A poor Olympic legacy for volunteering?

The media has been awash with stories about volunteering since the Olympics. I think this is brilliant. At last, thanks to the highly visible purple and pink Olympic Games Makers and Team London volunteers, the mainstream public consciousness has cottoned on to the armies of invisible volunteers that keep this country ticking.  The Daily Telegraph has even started its own awards for volunteers.

So what now?

Immediately, there is an opportunity for these volunteers to shine once more during the Paralympics –  and here’s hoping the media keep up the good work.

Pete Wishart MP has rightly called for volunteers to be honoured at this years Sports Personality of the Year awards, although I don’t see why they need a new category and cannot simply be put up for Team Of The Year. This would, of course, be in addition to the existing Unsung Heroes category at SPOTY, that every year acknowledges the hard work of sports volunteers across the UK.

In the sector, I hope the success of the Olympic volunteers might open a few minds to the potential of volunteering to many a good cause. Hopefully, some sadly-still-held stereotypes of volunteers being interfering do-gooders who are only capable of stuffing envelopes will change. The sector needs to realise that increasingly volunteers are people with a wealth of talents, skills and abilities to transform this country for the better, if only someone would let them do more than shaking a collecting tin.

And what of government? Oh dear. A new organisation backed with £2m of government money to promote volunteering. Let’s look at each of those elements in turn:

A new organisation

In opposition, the Conservatives swore that no new institutions would be set up to replicate the work of existing bodies. So here is a new organisation doing the work that volunteer centres and others do day-in day-out up and down the UK.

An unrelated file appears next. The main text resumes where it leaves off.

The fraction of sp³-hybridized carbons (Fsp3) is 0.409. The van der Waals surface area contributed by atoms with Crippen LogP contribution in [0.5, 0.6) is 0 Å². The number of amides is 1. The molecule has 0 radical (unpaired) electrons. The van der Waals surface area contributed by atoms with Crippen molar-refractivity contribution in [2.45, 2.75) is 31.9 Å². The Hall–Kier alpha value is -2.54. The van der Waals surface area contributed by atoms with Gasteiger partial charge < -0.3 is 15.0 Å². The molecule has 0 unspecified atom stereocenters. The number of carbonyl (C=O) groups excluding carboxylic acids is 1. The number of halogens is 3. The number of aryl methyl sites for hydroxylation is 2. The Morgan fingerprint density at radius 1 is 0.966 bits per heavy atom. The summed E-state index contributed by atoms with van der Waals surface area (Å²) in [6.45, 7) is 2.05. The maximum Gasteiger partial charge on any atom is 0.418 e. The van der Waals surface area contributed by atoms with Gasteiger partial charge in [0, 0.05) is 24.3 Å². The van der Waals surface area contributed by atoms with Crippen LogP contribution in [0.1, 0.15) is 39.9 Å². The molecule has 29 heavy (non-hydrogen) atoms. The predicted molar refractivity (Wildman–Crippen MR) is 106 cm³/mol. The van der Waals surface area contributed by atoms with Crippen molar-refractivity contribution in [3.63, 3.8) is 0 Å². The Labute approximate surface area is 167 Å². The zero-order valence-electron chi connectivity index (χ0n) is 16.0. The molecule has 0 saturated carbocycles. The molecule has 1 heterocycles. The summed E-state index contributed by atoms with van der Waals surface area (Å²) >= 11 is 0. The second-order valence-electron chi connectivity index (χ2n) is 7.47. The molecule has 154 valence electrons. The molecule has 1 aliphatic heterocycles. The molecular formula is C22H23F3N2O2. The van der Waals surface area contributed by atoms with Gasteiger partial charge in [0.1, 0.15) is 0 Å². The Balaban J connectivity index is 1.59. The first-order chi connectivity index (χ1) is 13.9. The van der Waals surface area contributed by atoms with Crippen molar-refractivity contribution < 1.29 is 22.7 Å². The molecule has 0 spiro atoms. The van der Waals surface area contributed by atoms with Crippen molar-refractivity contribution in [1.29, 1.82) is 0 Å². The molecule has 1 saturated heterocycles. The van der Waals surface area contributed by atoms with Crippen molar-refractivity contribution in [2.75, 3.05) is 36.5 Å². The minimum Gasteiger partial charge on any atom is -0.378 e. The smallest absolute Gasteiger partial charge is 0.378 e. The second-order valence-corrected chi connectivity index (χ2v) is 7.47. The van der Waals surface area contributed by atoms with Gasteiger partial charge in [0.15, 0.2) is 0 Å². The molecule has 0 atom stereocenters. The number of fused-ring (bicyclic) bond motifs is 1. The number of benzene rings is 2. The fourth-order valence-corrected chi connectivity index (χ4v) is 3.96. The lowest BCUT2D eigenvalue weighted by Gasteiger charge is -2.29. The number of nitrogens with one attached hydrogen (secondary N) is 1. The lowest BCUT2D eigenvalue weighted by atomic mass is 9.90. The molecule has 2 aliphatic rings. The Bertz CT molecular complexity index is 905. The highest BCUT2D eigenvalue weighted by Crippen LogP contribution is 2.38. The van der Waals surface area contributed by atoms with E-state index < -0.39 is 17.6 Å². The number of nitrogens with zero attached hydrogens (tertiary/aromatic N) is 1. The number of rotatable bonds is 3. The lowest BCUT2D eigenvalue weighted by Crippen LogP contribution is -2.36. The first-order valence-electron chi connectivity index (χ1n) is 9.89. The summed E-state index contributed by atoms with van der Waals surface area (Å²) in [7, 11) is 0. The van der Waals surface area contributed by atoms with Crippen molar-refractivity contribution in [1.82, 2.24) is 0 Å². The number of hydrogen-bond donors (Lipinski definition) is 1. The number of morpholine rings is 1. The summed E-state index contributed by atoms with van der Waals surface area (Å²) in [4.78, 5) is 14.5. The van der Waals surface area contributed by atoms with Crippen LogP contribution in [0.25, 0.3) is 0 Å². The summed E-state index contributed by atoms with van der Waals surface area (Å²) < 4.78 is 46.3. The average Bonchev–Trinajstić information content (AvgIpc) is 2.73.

£2m of public money

Considering the Games Makers alone are estimated to have ‘saved’ the public purse £1.5billion (that is what it would have cost to employ people to do their work), £2m seems a bit puny. Just 0.01 per cent of that figure is going to be invested in volunteering.

Promote volunteering

Yet again, we see people buying into the myth that to get more people volunteering we have to tell more people that opportunities exist. While this certainly helps, the real need is to help organisations create engaging and exciting volunteering opportunities that will meet the expectations of those who have been inspired to give time by the Games.  Given many organisations have slashed their volunteer management budgets to fund yet more fundraising, this could be a real challenge for some. In fact, making it easier for the public to find volunteering opportunities when those opportunities are, quite frankly, often not very good, risks damaging volunteering rather than helping to secure a successful legacy.

So, the legacy thus far is a mixed bag. Time will tell if the good outweighs the bad. I hope it does.

What do you think?

7 Responses to “A poor Olympic legacy for volunteering?”

  1. John Clarke

    There is plenty of opportunity for volunteering bodies to put themselves out there on the back of the success of the Olympic volunteers. Many have been featured in local papers, blogs and the like, using the Olympic ‘hook’ to convince editors and publishers that what they have been doing for years is finally newsworthy.